MOSCOW, 25 January - RAPSI. The State Duma adopted in the first reading Friday a draft law that, if enacted, would impose federal sanctions for the promotion of “gay propaganda” among children.

The draft law, which was submitted in March 2012, stipulates that the promotion of homosexuality among children should warrant a fine ranging between 4,000 and 5,000 rubles (approximately $133-166) for citizens; 40,000 and 50,000 rubles (approximately $1,330-1,660) for officials; or 400,000 and 500,000 (approximately $13,300-16,600) for legal entities.

In terms of enforcement, the bill stipulates that police will write up administrative reports for violations, which will then be considered in a court.

Members of Parliament did, however, point to changes that need to be made prior to the bill’s review in the second reading. Specifically, the Committee on the Affairs of Family, Women, and Children recommend that the definition of “homosexuality” should be clarified or eliminated and replaced with another term, and the concept of “propaganda” should be clarified. The committee further urged the creation of a list of information that would need to be prohibited toward the end of protecting children.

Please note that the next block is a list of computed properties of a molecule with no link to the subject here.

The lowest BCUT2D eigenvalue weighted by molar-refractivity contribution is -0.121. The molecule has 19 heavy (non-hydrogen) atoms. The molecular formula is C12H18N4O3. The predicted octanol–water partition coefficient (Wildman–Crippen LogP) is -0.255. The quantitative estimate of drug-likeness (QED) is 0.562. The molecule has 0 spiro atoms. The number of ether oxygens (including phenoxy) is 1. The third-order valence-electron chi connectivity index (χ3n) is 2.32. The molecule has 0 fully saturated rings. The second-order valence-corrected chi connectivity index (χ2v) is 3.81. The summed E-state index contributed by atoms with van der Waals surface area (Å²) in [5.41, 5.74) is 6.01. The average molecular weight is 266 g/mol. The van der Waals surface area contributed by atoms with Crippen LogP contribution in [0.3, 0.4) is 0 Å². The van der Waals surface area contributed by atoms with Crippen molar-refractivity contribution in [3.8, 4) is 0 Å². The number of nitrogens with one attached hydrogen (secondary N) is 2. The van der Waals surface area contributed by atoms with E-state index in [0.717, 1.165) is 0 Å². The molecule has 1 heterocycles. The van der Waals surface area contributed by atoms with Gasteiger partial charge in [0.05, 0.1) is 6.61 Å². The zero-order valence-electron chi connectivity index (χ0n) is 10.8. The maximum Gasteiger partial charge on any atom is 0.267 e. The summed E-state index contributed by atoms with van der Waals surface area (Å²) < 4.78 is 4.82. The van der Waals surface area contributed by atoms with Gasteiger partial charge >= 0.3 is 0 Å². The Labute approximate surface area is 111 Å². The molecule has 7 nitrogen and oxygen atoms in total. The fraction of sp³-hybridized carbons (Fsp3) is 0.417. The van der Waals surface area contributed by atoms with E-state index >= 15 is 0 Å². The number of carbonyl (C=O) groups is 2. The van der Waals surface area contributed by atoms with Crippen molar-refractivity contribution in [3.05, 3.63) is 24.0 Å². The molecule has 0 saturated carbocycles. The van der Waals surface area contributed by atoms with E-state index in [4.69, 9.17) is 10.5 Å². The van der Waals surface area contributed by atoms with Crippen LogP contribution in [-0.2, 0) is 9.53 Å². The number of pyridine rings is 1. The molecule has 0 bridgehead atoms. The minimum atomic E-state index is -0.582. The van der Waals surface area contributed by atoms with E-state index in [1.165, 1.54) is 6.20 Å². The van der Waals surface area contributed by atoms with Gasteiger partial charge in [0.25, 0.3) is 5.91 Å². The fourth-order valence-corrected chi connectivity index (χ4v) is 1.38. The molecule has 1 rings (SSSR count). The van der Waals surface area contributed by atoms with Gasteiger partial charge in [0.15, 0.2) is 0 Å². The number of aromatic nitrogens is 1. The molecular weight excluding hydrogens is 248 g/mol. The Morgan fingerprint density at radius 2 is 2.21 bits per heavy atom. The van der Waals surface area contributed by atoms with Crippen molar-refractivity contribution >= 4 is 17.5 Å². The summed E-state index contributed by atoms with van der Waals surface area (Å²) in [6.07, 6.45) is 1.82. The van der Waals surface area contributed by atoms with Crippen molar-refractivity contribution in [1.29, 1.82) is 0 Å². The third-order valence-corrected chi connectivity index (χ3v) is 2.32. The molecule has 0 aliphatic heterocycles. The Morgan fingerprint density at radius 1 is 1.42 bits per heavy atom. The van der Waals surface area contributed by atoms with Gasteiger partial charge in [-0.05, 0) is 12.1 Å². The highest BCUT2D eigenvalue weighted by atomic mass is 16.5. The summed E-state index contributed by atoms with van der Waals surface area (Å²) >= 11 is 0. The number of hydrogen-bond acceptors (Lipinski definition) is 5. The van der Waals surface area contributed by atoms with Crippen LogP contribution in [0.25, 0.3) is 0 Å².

Amendments to the bill will be accepted through May 25, at which point a working group will be created and tasked with developing an enhanced version of the bill.

Earlier, Elena Mizulina, who heads the Committee on the Affairs of Family, Women, and Children, predicted that the bill may be ready by the end of the Spring session (July 14), or the end of the year.

Other variations of the law banning the promotion of homosexuality have been passed in various Russian regions, including St. Petersburg and the Siberian city of Novosibirsk.

The St. Petersburg variation attracted a great deal of attention last November when a group of concerned citizens filed a civil suit against Madonna, for allegedly having perpetuated homosexual propaganda during her concert in the city last summer. The plaintiffs specifically charged that by passing out pink arm bands and encouraging the audience not to be afraid of gay people, the pop diva violated the city ordinance. Finding their argument less than compelling, a St. Petersburg judge held against the plaintiffs, and ordered them to pay legal fees.

Weeks later, St. Petersburg municipal lawmaker Vitaly Milonov launched a similar claim against Lady Gaga based on her St. Petersburg concert. The claim is presently pending.